“The Tale of Despereaux”

We just got back from the movies, where I was privileged to be in attendance at our two-year-old grandson’s first full-length motion picture. He was completely absorbed for the whole 90 minutes, like everyone else reaching for popcorn and stuffing it in his mouth while his eyes were glued to the big screen.

We watched “The Tale of Despereaux,” and I recommend it. It’s a computer-animated literary fairy tale about a mouse who refuses to cower and a rat who developed a taste for fine food and so refuses to eat garbage. (Think of the symbolism!) It’s on the serious side, rather than comic, with a rather complicated plot. But it’s good, celebrating the chivalric virtues of “honor, courage, and justice.” And what it takes to be a “gentleman.” How sad it is that those very words seem anachronistic today. The movie also celebrates the Christian virtue of forgiveness. Sammy and I give it two thumbs up.

Cool Christmas presents

So what did you get for Christmas? In addition to many thoughtful and useful gifts I received, I got one of the coolest presents since that Daisy BB gun I got as a kid on a Christmas eerily reminiscent of “The Christmas Story.” My wife gave me a MACHETE! Coming with a sheath so that I could wear it all day, the machete satisfies my interest in swords. And I hacked through the jungle-like tangled underbrush of our dead garden in about five minutes!

Did any of you get any unusual or cool or unique-to-your-quirks Christmas presents?

Happy Boxing Day

Other English-speaking lands celebrate the day after Christmas as Boxing Day. It’s a day to give gifts to the people who serve you. First it was servants, when even the middle class had servants, but then it extended to others, including pastors. Sounds like another holiday about vocation! A day to be thankful for the vocation of others who love and serve you as their neighbor. Let’s bring Boxing Day to America! Go here for a nice site dedicated to the Christian observance of Boxing Day.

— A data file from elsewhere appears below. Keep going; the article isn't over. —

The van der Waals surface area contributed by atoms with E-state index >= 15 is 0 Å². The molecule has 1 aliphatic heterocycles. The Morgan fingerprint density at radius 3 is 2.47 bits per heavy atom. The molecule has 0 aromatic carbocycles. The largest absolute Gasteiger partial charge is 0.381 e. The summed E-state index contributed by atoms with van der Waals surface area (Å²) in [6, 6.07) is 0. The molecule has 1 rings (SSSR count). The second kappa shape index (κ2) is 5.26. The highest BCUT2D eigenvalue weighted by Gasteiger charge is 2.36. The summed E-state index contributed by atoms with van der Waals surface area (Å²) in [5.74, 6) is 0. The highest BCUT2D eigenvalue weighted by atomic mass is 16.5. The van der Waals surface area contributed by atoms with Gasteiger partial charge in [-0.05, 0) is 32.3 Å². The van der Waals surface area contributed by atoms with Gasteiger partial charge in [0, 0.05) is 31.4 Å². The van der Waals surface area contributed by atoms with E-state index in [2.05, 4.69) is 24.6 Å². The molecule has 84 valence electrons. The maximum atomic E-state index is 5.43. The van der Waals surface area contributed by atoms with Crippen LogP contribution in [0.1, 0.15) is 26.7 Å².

UPDATE: Bruce Gee reminds us that it is also St. Stephen’s Day. Which means that today is the day we should sing “Good King Winceslas,” who went out not on Christmas but on “the Feast of Stephen,” and there, where the snow was deep and crisp and even, he met a poor man and brought him inside, thereby celebrating Boxing Day!

Peace on Earth in India after all

We had some posts about the persecution of Christians in Orissa, the state in India, and the prospect that an all-day shutdown on Christmas, as pushed by Hindu extremists, would mean more atrocities against Christians, such as that 11-year-old girl we wrote about who forgave those who burned her face. But the government called off the shutdown and sent police in force to keep order. Once again, civil government, under Romans 13, does what it’s supposed to do.

The Yule Blog

For Christmas Eve and Christmas Day, we will have no posts about economics, politics, or cultural woes. We will just contemplate and celebrate the incarnation of God.

I always find it odd that so many Christians, even, tend to think of God as an abstraction or as someone gazing down from up above. As if He had not come down from Heaven to share our humanness, to suffer with us, to redeem us.